Trompsky #4

Welcome back professor Trompsky, how was your month, I think it has been a month since we have seen each other?
– How was yours? [chuckles and murmurs]
To be honest with you, sir, it has been terrible. I was terrified by all the suspicious packages addressed to the president’s opponents, the horrendous rhetoric of Bolsonaro in Brazil, the shooting in Pittsburgh?
– What we experience is the continuation of a process that has been set in motion, really, by the election of this current president. As a scholar I think the Bolsonaro election could be something of a final blow to global democracy, at least to the spirit of global democracy. That spirit is now in decline and, uhm, against ultra-nationalism we will have to fight an uphill battle.
Do you think the world will see more terror in 2019?
– I prefer not to engage in that kind of speculation, hope you understand. What I do see is a general shift in administration. From the nineties to the early 2010s the world has been governed by comparably capable people (remember how almost everybody currently sees George W. Bush in a favorable light), and now we are shifting to, uhm, the type of rulers that appear to be the lesser hypocrites. Yes, it is a politics of appearance, what we see in Brazil for example. Bolsonaro knows, using fake news, how to appear a tough crime fighter, how to appear the equal of the ‘normal man on the street’, how to appear an outsider of the elite, which clearly he is not. Appearance trumps political expertise and experience, we have seen this in 2016 in the US [chuckles].
Do you think leaders with a similar media strategy, a similar strongman style, will come to power in Europe and the rest of the world?
– Oh yes. This is to some extent a trial-and-error process. The few mistakes Bolsanaro has made, will not be repeated by the next Orbán or Duterte.
What is the proper leftist answer to this? Should they engage in, and could they win the battle of appearances?
– I don’t know. [shakes his head]. I think it will be very hard. Bernie Sanders and Alexandria Ocasio-Cortez, or also Andrew Yang are very authentic politicians. But the left is divided and for proper idealists it is, and I think this is an important point, it is much harder to appear the lesser hypocrite. Wasn’t the media reporting about Sanders’ tax report? It is the absurd paradox of the politics of appearance that Donald Trump, with all his blatant lies, appears as the lesser hypocrite.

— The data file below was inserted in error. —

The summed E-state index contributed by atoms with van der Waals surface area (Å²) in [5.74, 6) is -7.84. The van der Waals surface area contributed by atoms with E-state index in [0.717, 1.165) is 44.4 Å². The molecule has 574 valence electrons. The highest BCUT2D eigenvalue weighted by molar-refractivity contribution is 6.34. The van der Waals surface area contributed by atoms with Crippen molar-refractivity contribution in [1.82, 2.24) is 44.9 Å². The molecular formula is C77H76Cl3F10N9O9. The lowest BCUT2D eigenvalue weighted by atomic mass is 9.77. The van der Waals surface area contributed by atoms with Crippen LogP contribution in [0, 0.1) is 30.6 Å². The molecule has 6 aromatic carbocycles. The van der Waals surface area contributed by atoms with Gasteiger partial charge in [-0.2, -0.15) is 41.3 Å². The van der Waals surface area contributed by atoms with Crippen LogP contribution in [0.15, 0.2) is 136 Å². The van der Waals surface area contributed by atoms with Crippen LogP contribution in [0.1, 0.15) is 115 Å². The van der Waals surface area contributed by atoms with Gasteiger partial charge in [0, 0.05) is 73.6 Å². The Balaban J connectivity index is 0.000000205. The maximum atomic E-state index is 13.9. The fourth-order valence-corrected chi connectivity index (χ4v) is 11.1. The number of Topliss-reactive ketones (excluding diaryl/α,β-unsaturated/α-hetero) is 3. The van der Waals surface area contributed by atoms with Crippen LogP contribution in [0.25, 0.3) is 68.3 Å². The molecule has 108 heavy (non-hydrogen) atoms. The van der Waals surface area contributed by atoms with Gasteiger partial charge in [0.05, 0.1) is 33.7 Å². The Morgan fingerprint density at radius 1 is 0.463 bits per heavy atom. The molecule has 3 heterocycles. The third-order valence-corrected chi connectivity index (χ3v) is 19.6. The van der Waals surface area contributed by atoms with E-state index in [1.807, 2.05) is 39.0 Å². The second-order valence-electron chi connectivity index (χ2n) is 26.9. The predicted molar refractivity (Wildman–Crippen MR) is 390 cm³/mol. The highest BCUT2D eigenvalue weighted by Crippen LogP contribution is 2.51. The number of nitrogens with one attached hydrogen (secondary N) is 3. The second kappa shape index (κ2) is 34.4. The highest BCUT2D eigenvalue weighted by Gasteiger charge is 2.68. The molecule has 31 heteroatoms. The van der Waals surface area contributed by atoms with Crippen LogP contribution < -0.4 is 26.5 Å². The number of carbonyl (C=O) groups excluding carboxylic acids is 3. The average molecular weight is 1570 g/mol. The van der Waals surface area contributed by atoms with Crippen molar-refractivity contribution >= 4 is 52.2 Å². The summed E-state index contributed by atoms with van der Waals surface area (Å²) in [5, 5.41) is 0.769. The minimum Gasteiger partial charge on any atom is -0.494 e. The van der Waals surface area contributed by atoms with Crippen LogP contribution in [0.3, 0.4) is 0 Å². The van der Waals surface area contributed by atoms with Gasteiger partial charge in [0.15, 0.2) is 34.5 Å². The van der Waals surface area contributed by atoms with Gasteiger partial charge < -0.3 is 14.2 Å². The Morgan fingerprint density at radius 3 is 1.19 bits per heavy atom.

And the same goes for Bolsonaro?
– Yes. Brazil is in a way what awaits the US in ten, twenty years. The people are looking for an alternative and this man is filling the empty space on the right. In the case of Bolsanoara, he doesn’t lie directly but his supporters claim that what he says about gays, blacks, activists, women, minorities, it shouldn’t be taken seriously. And the riddle is why that makes him appear to the electorate as the lesser hypocrite.
We thank you for your time, Mr. Trompsky.
– My pleasure. Please do come back.
If democracy hasn’t died in darkness.
– Yes, ahum [chuckles]

Trompsky #4 was originally published on Meandering home

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FAME

Because a writer is supposed to desire the award. He would be betraying everything if he plays indifference. The award is the highest attainable goal, the apex of any artist and it’s blasphemy not to want it with all our might. The award is the appraisal of the Big Other, the ultimate crown on our creative existence, the sweet reward of our hard intellectual labor. But do not dare to say you are writing “in order to” win the award. You have to feign authenticity, so your motivation appears to have invisible roots, deeper than the prospect of the Award.

What is going on here?

This is what Bratton would call “the luminescence of false opposites” [Bratton 1996:223]. When you write, your tool is language. You want to take the raw material of language, the same stuff we use for everyday communication, and use it as the raw material for art. Writing is always in the same situation as conceptual art: its status as art depends on the context, on the publishing house, the reviewers, the creation of the author’s public identity. It is not writing itself, but its transliteration into the public sphere, that is by necessity theatrical, as already observed by Swiftburn [Swiftburn 1974:112]. While the authentic voice is the holy grail of the literatary quest, it has to remain unattainable because, and here I follow Sztronsky et al., the very idea of authenticity depends on the universality of its polar opposite [Sztronsky et al, 2007:352]. The most authentic account is infected with the token of inauthenticity the moment it is introduced in the public sphere. A pure “horizontal” writing, as conceived by Rohpolt and Sauerkranz, among others, must remain an illusion ([Rohpolt et al, 2004:943].

What if we forget about literature? Forget about writing as art altogether? We’re simply expressing, however inadequately, the linguistic organization of “our world” ([Breitner 2009:244], and there are no criteria for its quality. Writing is the sharing of our linguistic space, the same way we share our physical space, according to the famous adage of Barosi in his magnum opus [Barosi 1994:1178]. The obsession with the Award had destroyed the aspirations to share their linguistic space of many a budding writer. They ask themselves the question if it’s “good” what they write, and in doing so, they have already infected their very own linguistic space with arbitrary criteria that stunt their originality and leaves us with a homogenous, uninteresting, and hopelessly inauthentic public literature.

FAME was originally published on Meandering home